A little over a year ago, I stepped down as CEO at &yet, and Eric (at that time serving as our COO) took that position.
Just recently, I've returned to the CEO role. I've done so first and foremost at Eric's suggestion and request, yet I am also quite excited to be able to do so. (Eric has a blog post coming soon about this, too.)
I am grateful for the significant effort Eric put into this role, in the organizational improvements he made during his time in it, and I'm even more grateful that he is willing to resume carrying the responsibilities of being our COO. I have immense respect for Eric and for the work that he's done.
When I stepped down, I did so in large part because I wanted to focus on the people of our organization and work to invest in and improve things for the individuals on our team.
What I learned after just a brief time in that role is that because of the way &yet historically worked and because of the uniqueness of my place in our structure, it wasn't really possible for me to do what I'd hoped—especially as a former CEO—without undermining people, particularly Eric. I learned that as much as I just wanted to be a "contributor" and part of the team, being a former CEO and owner makes it pretty much impossible to participate in that way. I am endlessly grateful for the incredible patience Eric demonstrated as I did my best to hold back expressing my opinions and to allow him to truly lead the company.
I'm also grateful that Amy—&yet's longest tenured employee—was willing to seize the mantle of leading our "People Ops" role on the team and worked to help create a "People Team" which was able to carry out a good portion of what I aimed to do. Amy and the team who took on that set of responsibilities are amazing and I am exceedingly grateful for them.
When I departed from this role, I considered my work in the CEO role a failure. I felt that I'd not set the company up to succeed as well as I could have. I felt that my lack of focus and overconfidence in some aspects had created real hardship for people who I care about a great deal.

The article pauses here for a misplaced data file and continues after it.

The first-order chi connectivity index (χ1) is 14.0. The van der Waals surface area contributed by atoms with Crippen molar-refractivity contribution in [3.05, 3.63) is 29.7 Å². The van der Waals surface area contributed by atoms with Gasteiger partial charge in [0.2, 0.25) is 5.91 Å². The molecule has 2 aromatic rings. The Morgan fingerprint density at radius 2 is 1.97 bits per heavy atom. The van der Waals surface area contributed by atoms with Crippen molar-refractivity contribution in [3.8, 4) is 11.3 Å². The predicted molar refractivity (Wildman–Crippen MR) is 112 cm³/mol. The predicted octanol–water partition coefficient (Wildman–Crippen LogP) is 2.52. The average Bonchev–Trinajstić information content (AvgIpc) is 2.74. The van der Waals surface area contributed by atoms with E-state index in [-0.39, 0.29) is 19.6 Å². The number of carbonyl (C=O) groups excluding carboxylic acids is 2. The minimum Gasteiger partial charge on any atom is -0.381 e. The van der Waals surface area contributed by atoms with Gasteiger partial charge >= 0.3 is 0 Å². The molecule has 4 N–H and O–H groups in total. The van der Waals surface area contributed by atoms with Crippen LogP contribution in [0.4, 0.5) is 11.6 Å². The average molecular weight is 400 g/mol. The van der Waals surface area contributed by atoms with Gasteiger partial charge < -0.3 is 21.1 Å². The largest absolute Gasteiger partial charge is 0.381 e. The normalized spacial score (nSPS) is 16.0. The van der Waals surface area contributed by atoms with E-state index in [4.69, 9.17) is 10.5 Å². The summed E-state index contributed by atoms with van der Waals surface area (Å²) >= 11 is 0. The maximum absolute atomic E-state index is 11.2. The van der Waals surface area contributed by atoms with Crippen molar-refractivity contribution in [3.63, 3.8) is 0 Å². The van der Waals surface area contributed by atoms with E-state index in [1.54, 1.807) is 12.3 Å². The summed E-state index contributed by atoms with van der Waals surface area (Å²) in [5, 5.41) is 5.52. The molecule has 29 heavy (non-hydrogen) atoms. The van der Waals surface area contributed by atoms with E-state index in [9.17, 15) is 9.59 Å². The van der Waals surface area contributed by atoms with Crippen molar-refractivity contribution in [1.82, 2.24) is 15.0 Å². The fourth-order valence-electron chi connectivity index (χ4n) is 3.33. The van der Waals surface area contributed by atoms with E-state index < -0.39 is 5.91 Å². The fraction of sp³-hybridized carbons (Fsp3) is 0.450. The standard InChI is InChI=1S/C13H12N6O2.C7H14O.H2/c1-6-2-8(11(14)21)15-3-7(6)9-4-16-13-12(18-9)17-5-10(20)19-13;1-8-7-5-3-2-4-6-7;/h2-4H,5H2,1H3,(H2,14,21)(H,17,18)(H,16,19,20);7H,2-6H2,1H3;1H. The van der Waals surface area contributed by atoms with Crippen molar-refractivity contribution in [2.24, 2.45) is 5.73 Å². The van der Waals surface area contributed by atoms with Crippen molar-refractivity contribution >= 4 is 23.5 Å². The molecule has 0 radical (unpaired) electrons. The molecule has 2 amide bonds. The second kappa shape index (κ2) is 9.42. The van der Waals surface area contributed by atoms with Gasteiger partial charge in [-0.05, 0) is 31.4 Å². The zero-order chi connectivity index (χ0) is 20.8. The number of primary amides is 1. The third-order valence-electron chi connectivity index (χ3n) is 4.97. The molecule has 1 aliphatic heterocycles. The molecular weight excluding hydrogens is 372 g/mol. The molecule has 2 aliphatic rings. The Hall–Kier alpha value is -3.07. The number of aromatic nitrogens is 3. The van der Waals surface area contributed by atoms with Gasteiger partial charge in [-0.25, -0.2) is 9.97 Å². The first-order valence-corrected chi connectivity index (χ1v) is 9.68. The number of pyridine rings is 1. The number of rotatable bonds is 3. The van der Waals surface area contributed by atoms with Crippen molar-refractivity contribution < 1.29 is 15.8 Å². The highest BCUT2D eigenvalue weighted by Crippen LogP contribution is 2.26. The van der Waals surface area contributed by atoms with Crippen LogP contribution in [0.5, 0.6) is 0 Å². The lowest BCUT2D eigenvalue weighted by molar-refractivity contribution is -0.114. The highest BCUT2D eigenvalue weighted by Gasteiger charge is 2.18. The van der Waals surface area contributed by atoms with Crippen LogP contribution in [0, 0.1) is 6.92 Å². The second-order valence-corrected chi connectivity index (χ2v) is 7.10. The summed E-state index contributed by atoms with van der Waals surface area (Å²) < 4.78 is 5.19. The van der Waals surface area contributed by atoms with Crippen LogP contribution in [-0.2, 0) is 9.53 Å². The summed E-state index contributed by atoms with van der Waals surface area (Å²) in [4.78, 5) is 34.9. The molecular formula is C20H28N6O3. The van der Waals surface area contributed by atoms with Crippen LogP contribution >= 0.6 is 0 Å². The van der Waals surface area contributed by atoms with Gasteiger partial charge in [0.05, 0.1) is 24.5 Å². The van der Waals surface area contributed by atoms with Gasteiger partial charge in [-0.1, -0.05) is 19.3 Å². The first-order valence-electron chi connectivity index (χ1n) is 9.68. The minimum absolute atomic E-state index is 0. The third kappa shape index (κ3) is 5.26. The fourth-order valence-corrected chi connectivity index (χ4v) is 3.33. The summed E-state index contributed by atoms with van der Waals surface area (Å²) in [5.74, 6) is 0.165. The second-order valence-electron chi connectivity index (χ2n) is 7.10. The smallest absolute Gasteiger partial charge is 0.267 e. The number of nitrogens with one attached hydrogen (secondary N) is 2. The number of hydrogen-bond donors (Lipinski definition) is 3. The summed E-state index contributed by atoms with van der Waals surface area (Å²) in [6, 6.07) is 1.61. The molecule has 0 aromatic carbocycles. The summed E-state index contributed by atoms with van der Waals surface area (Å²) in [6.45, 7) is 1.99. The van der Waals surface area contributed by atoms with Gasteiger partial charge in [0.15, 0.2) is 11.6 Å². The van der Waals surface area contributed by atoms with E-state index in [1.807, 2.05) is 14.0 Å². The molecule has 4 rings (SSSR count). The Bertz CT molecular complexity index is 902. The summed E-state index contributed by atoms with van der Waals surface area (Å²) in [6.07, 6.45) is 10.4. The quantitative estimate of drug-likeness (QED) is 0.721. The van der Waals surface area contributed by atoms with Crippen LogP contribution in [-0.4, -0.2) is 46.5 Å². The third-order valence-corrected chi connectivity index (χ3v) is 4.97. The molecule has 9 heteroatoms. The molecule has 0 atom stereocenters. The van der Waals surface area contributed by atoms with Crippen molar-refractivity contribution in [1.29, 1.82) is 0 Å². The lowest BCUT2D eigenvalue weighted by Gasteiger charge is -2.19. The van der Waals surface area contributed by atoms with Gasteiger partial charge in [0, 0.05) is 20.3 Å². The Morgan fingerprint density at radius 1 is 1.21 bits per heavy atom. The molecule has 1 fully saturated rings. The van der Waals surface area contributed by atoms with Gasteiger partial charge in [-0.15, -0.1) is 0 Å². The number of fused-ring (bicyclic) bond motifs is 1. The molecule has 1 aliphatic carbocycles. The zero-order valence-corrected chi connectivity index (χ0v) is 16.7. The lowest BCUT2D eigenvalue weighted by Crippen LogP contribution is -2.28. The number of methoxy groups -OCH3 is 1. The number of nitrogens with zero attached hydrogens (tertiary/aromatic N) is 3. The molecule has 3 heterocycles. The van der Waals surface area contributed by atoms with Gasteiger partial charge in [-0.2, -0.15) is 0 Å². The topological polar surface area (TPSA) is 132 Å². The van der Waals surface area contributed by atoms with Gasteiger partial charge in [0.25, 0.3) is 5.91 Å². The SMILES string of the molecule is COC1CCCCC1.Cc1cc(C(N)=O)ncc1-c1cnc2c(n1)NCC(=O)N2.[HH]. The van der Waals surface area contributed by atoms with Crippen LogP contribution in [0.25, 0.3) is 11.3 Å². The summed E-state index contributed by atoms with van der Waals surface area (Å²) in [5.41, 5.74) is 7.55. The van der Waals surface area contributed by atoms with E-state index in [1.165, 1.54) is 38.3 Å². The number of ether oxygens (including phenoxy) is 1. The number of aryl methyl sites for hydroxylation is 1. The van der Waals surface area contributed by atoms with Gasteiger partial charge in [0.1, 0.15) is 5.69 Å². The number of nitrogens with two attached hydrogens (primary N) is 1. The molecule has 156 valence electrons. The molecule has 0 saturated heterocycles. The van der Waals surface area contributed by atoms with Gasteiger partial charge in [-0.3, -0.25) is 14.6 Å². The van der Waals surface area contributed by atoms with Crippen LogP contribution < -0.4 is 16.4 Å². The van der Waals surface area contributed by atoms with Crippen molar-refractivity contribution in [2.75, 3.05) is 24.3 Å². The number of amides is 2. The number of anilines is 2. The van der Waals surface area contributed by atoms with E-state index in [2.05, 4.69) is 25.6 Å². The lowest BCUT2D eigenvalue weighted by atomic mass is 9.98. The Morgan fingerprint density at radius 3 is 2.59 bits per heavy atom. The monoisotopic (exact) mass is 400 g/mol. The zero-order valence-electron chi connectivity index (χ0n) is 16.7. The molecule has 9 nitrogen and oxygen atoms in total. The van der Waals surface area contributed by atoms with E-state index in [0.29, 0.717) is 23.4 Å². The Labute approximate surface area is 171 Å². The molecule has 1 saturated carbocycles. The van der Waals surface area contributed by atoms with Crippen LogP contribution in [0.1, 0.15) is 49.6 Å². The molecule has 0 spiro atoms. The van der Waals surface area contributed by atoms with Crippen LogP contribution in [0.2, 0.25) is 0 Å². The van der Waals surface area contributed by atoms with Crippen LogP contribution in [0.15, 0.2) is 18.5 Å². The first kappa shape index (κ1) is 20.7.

Now, mind you, I'm not terribly bothered by failure. There are so many good things that I can point to which are the result of difficult transitions that could be simply summed up as failures. But failing as an individual is different from failing as a leader of a team of people you care about. That's quite an emotional burden to carry around, but it's not one that I ever want to let go of. Leadership is serious business with real consequences. I'm someone who seems to only learn the hard way, but I also know that I most definitely do truly learn those lessons when I've learned them the hard way!
As I resume the responsibility for leading our company, I do so very humbly, and with a whole lot of things I've learned in reflection during the past year, and in watching and learning from Eric, whose wisdom, steadiness, and pragmatism I really respect.
I'm proud of the 8 year adventure that &yet has been—for the failures and successes both. I'm especially grateful for the opportunity to work with every single person I've had the privilege to work with in that time.
Today, I'm excited to again be leading this wonderful group of people and I’m looking forward to what we’re going to do together.
Oh, and hey, this is a really good song: